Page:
10. Judge Sarsfield did not accept that he could put weight on the documentary evidence relating to the availability of funds in the Appellant's bank account, especially as a key document is undated and it is accepted there is a discrepancy between this document and the bank statement relied upon in relation to the available funds. Weight is, of course, a matter for the Judge provided he considered the evidence with the degree of care required and has given adequate reasons for his findings. In relation to this element of the evidence I find he did. No legal error is proved.

11. I accept the Judge erred in paragraph 6 (f) in disregarding an affidavit from Mr Mohammed Afzal. Although the affidavit was post decision it relates to the alleged repayment of a sum of 200,000 rupees which appears in the Appellant's bank statements pre decision. The Judge was wrong to disregard this evidence and should have considered it as part of his overall assessment. The issue is whether this omission is material.

12. The ECO was not satisfied the Appellant had proved he was employed as claimed or that his circumstances are as he alleges. The Judge found in paragraph 6 (a) that he is employed but that there was no supporting evidence of his income or taxes other than a letter and in paragraph 6 (i) that the Appellant had not answered the ECO's concerns.

13. The grounds challenge the fact the Judge did not make specific findings on the sponsor's evidence but there is no legal obligation upon him to do so. In Shizad (sufficiency of reasons: set aside) [2013] UKUT 85 (IAC) Blake J) the Tribunal held that (i) Although there is a legal duty to give a brief explanation of the conclusions on the central issue on which an appeal is determined, those reasons need not be extensive if the decision as a whole makes sense, having regard to the material accepted by the judge; (ii) Although a decision may contain an error of law where the requirements to give adequate reasons are not met, the Upper Tribunal would not normally set aside a decision of the First-tier Tribunal where there has been no misdirection of law, the fact-finding process cannot be criticised and the relevant Country Guidance has been taken into account, unless the conclusions the judge draws from the primary data were not reasonably open to him or her.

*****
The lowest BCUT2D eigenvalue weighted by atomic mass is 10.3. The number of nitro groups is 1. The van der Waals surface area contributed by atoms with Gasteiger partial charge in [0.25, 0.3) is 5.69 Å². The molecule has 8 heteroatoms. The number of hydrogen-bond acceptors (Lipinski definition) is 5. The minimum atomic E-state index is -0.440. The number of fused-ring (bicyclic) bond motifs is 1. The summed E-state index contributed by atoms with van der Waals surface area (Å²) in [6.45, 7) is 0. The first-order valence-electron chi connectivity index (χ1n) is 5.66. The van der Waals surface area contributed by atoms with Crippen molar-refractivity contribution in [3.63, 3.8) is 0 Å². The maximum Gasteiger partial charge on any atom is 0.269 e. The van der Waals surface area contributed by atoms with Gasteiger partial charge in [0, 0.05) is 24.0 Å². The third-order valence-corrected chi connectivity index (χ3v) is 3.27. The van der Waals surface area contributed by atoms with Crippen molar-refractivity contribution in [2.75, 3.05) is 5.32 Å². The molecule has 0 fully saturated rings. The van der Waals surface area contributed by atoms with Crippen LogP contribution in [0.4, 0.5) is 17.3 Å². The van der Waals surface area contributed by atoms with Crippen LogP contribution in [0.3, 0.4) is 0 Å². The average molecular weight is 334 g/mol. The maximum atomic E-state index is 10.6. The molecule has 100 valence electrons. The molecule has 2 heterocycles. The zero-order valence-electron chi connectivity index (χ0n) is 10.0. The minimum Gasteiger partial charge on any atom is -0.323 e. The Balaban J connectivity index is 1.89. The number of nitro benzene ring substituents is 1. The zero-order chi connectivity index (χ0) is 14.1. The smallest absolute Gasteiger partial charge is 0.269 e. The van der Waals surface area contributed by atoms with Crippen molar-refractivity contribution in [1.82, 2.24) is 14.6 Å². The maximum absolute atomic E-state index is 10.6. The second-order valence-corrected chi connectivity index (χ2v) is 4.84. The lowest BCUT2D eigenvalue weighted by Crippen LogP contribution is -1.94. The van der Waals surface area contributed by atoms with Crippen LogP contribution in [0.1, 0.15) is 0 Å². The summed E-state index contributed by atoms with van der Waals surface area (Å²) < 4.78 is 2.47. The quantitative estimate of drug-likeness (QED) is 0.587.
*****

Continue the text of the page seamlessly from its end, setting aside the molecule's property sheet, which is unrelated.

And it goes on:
14. In paragraph 6 (g) it was found that the claim by the Appellants father that he will pay the travel costs was post decision evidence. This is correct and therefore inadmissible. It is alleged the Judge failed to make a finding whether the Appellant had sufficient funds in his own account and the finding in paragraph 6 (e) that there was no evidence the provenance of PKR500,000 is also challenged. In relation to this larger sum the Judge notes the evidence that it came from the sale of property but that there was no supportive evidence to corroborate this claim. The grounds seeking permission to appeal allege that as they were deposited in December 2011, a year before the date of refusal, and Judge Caswell accepted that the family as a whole dealt with land Judge Sarsfield should have taken this into account. I have dealt with the situation in relation to the previous determination above and the fact the funds may have been in an account for over a year does not necessarily mean they belong to the account holder.

15. The core finding of Judge Sarsfield is that on the evidence made available, which was afforded the weight the Judge considered it could be given, the Appellant had failed to discharge the burden of proof upon him to the required standard to prove he was a genuine visitor. Although the grounds take issue in reality they are in part mere disagreement with the findings made. I accept, as stated above, the Judge made an error with regard to one element of the appeal but having considered the appeal with the degree of care required, I do not find that it has been proved that this error is material to the findings made by the Judge that the Appellant failed to prove that his circumstances are as he claimed. This is a finding within the range of those properly open to the Judge on the evidence.


16. There is no material error of law in the First-tier Tribunal Judge's decision. The determination shall stand.


17. The First-tier Tribunal did not make an order pursuant to rule 45(4)(i) of the Asylum and Immigration Tribunal (Procedure) Rules 2005.

I make no such order.

Upper Tribunal Judge Hanson

Dated the 8th November 2013